1. Immunology and Inflammation
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Stochastic asymmetric repartition of lytic machinery in dividing CD8+ T cells generates heterogeneous killing behavior

  1. Fanny Lafouresse  Is a corresponding author
  2. Romain Jugele
  3. Sabina Müller
  4. Marine Doineau
  5. Valérie Duplan-Eche
  6. Eric Espinosa
  7. Marie-Pierre Puissegur
  8. Sébastien Gadat
  9. Salvatore Valitutti
  1. Centre de Recherche en Cancérologie de Toulouse, France
  2. Toulouse School of Economics, UMR 5604, France
  3. Centre de Physiopathologie de Toulouse Purpan, France
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Cite this article as: eLife 2021;10:e62691 doi: 10.7554/eLife.62691

Abstract

Cytotoxic immune cells are endowed with a high degree of heterogeneity in their lytic function, but how this heterogeneity is generated is still an open question. We therefore investigated if human CD8+ T cells could segregate their lytic components during telophase, using imaging flow cytometry, confocal microscopy and live cell imaging. We show that CD107a+-intracellular vesicles, perforin and granzyme B unevenly segregate in a constant fraction of telophasic cells during each division round. Mathematical modeling posits that unequal lytic molecule inheritance by daughter cells results from the random distribution of lytic granules on the two sides of the cleavage furrow. Finally, we establish that the level of lytic compartment in individual CTL dictates CTL killing capacity. Together, our results show the stochastic asymmetric distribution of effector molecules in dividing CD8+ T cells. They propose uneven mitotic repartition of pre-packaged lytic components as a mechanism generating non-hereditary functional heterogeneity in CTL.

Article and author information

Author details

  1. Fanny Lafouresse

    INSERM U1037, Centre de Recherche en Cancérologie de Toulouse, Toulouse, France
    For correspondence
    fanny.lafouresse@inserm.fr
    Competing interests
    The authors declare that no competing interests exist.
    ORCID icon "This ORCID iD identifies the author of this article:" 0000-0001-6572-8631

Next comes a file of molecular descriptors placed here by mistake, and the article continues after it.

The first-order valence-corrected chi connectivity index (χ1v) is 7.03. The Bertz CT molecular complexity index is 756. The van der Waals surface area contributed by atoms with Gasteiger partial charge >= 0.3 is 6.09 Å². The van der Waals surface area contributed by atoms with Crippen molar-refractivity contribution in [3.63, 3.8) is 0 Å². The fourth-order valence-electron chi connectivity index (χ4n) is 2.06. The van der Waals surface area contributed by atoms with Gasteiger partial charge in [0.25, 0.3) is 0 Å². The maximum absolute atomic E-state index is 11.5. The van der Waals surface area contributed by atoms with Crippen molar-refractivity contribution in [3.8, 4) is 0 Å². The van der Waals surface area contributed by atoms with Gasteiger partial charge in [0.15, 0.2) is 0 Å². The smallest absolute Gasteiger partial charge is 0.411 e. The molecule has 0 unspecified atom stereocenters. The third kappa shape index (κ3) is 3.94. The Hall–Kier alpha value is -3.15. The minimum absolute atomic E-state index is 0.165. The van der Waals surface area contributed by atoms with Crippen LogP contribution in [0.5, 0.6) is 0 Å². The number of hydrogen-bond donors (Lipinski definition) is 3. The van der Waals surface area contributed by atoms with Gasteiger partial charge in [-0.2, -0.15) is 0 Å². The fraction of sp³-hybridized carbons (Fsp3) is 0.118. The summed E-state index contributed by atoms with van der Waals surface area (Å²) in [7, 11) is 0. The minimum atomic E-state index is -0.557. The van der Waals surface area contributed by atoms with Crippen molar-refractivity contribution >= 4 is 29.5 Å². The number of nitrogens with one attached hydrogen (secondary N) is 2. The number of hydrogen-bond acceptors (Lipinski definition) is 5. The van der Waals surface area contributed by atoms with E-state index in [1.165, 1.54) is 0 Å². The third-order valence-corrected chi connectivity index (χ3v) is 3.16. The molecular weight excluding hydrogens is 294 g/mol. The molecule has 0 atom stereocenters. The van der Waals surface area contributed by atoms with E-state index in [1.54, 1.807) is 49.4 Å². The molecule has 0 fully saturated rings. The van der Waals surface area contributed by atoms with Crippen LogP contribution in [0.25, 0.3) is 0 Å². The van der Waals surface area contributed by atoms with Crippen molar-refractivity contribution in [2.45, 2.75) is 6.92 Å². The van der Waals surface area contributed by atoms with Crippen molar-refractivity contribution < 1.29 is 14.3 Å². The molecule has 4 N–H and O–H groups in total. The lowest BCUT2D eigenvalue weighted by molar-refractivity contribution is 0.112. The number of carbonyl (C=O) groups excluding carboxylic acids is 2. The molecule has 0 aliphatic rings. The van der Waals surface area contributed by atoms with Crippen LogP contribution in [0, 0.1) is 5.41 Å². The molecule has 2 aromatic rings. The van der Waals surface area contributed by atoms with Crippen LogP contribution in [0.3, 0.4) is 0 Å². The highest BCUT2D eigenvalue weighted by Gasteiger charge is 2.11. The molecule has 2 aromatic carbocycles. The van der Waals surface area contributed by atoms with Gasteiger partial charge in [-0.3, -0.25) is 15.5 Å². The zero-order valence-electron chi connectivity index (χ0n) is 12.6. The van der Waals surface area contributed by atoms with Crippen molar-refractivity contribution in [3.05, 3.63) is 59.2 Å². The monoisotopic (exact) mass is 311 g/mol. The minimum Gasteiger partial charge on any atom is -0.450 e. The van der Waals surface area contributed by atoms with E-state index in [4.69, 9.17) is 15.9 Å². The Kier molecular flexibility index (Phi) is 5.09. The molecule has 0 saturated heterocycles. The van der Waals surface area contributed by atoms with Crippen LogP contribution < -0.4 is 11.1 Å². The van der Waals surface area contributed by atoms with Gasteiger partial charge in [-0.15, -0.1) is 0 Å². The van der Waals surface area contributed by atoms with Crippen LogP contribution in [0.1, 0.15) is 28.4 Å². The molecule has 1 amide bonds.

2. Romain Jugele

    INSERM U1037, Centre de Recherche en Cancérologie de Toulouse, Toulouse, France
    Competing interests
    The authors declare that no competing interests exist.
  3. Sabina Müller

    INSERM U1037, Centre de Recherche en Cancérologie de Toulouse, Toulouse, France
    Competing interests
    The authors declare that no competing interests exist.
  4. Marine Doineau

    Mathematics of decision making and statistics, Toulouse School of Economics, UMR 5604, Toulouse, France
    Competing interests
    The authors declare that no competing interests exist.
  5. Valérie Duplan-Eche

    INSERM, UMR1043, Centre de Physiopathologie de Toulouse Purpan, Toulouse, France
    Competing interests
    The authors declare that no competing interests exist.
  6. Eric Espinosa

    INSERM U1037, Centre de Recherche en Cancérologie de Toulouse, Toulouse, France
    Competing interests
    The authors declare that no competing interests exist.
  7. Marie-Pierre Puissegur

    INSERM U1037, Centre de Recherche en Cancérologie de Toulouse, Toulouse, France
    Competing interests
    The authors declare that no competing interests exist.
  8. Sébastien Gadat

    Mathematics of decision making and statistics, Toulouse School of Economics, UMR 5604, Toulouse, France
    Competing interests
    The authors declare that no competing interests exist.
  9. Salvatore Valitutti

    INSERM U1037, Centre de Recherche en Cancérologie de Toulouse, Toulouse, France
    Competing interests
    The authors declare that no competing interests exist.

Funding

Laboratoire d'Excellence Toulouse Cancer (ANR11-LABEX)

  • Salvatore Valitutti

Region occitanie (RCLE R14007BB,671 34 No 12052802,and RBIO R15070BB,No 14054342)

  • Salvatore Valitutti

Fondation Toulouse Cancer Santé (2014CS044)

  • Salvatore Valitutti

Ligue Contre le Cancer (équipe labellisée)

  • Salvatore Valitutti

Ligue Contre le Cancer (4th year phD)

  • Romain Jugele

Bristol-Myers Squibb (No CA184-575)

  • Salvatore Valitutti

The funders had no role in study design, data collection and interpretation, or the decision to submit the work for publication.

Ethics

Human subjects: Buffy coats of healthy donors were obtained through the Etablissement Français du Sang (EFS, Toulouse, France). Blood samples were collected and processed following standard ethical procedures (Helsinki 433 protocol), after obtaining written informed consent from each donor and approval by the French Ministry of the Research (transfer agreement AC-2014-2384). Approbation by the ethical department of the French Ministry of the Research for the preparation and conservation of cell lines and clones starting from healthy donor human blood samples has been obtained (authorization No DC-2018-3223).

Reviewing Editor

  1. Ellen A Robey, University of California, Berkeley, United States

Publication history

  1. Received: September 2, 2020
  2. Accepted: January 8, 2021
  3. Accepted Manuscript published: January 11, 2021 (version 1)

Copyright

© 2021, Lafouresse et al.

This article is distributed under the terms of the Creative Commons Attribution License permitting unrestricted use and redistribution provided that the original author and source are credited.

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